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Discussion Starter #1
Can someone explain to me (or point me to the answer area) about the difference in "traditional" vs. "european" as far as rods go? Are there other styles as well? I'm new to the idea of spey casting, and was told by someone with some experience, to go with a 14' 9/10 weight as a good entry level rod...but they didn't mention European or traditional...well, that isn't exactly right. They did say that most Americans find the European style to be too (and this is where I don't recall exactly how they put it, but it planted the idea in my mind that they felt they required more brute strength, but also were better for longer casts). I'm not sure whether this is a reflection of a fast action, medium action, or slow action...nor do I exactly understand how these type of actions differ. Sooooooo.....can someone either give me a spey basics 101, or point me to the right location for this type of post. SOrry in advance if I'm posting in the wrong area.
 

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Jack Cook
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Clearwater

Come to the Clearwater clave in a month and we will show you the difference.

Traditional often means slower rods with through action, that is they bend all the way to the grip. Although they are slow they still throw a mile of line if you want them to with the proper line.

European often means very fast recovery. This also used to mean very stiff which is sort of the 'brute force' you refer to. Modern 'super fast' rods are not all stiff. Many have delightful actions and super fast recovery to boot.

In both categories there are lots of poorly designed rods.

The best way to understand the diff is to spend some time with someone who can help you cast them.
 

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RobJ

First, welcome to the Board. Your question implies you are getting started with spey casting. I second the suggestion for attending the Clearwater Clave, but would add that you should buy some instruction there. I spent several years struggling to learn on my own. I really made progress when I attended Aaron's Saturday Clave in Carnation and got some help, then followed-up with instruction from Dana. I could have saved myself a lot of frustration by getting solid instruction first. There are a couple of rods that I would not have purchased.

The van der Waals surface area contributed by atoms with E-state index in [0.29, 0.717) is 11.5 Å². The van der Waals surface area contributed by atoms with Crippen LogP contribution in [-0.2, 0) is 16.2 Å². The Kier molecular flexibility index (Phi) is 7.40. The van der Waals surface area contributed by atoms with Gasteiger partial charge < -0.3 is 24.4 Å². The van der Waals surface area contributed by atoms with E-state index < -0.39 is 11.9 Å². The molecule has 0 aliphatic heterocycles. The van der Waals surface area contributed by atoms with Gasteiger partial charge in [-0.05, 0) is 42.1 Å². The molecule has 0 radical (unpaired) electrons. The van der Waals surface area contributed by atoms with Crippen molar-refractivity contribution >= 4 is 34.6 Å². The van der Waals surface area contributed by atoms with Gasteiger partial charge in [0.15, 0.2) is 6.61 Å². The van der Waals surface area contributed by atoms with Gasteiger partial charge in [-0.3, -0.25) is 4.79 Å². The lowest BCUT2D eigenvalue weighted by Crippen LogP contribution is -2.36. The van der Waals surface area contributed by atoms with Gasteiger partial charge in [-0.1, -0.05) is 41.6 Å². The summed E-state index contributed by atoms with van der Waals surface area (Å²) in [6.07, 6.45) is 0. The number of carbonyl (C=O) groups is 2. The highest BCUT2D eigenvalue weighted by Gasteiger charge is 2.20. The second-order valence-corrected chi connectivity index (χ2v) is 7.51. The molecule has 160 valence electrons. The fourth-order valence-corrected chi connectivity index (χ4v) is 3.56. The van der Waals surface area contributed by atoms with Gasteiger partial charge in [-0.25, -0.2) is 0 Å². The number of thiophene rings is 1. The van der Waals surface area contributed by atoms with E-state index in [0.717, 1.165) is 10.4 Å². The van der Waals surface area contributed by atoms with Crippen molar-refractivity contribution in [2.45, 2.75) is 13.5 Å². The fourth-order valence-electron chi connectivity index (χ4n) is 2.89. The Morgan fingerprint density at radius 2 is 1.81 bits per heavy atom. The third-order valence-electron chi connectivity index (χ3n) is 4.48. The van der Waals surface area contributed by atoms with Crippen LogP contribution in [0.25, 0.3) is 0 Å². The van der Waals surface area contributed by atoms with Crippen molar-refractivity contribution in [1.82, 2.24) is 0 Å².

The instruction and the claves will give you a chance to try out equipment and find out what style rod and line length you like best. Also, I wouldn't buy a rod or line without the chance to cast them. That will save me a lot of money in the future. There are a number of lines that I should sell.

Mike Kinney and Jack Cook should be available for instruction. Good luck with the casting. It will probably become a bit of an addiction.
 

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a/k/a loophitech
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It will probably become a bit of an addiction.
Is it only an addiction if you admit it?

Good question and welcome to the board. I agree with Speyman that there are well made and not-so-well made rods out there as well as his and Richerzhagens replies.

Definitely getting to claves if possible and trying rods and getting personal instruction will guide you along the path of this thing we call an addiction, spey casting.

Along with TR, I made some foolish purchases before I found Aaron's Day on the River on Saturday's.

Good luck and welcome aboard.

Vinnie
 

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Junkyard Spey
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Yo Vinnie...

Along with TR, I made some foolish purchases before I found Aaron's Day on the River on Saturday's.

The trouble with your statement is that one man's foolish purchase can be another man's "rocket launcher" :lildevl:

I agree if RobJ can make it to the Clearwater clave I think he will learn a lot and have a good time.
 

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One 'simple answer,' agree or disagree, was the "Euro rods" were first designed for overhead casting, the 'Trad's' were designed for 'spey casting.' Of course that was a very long time ago.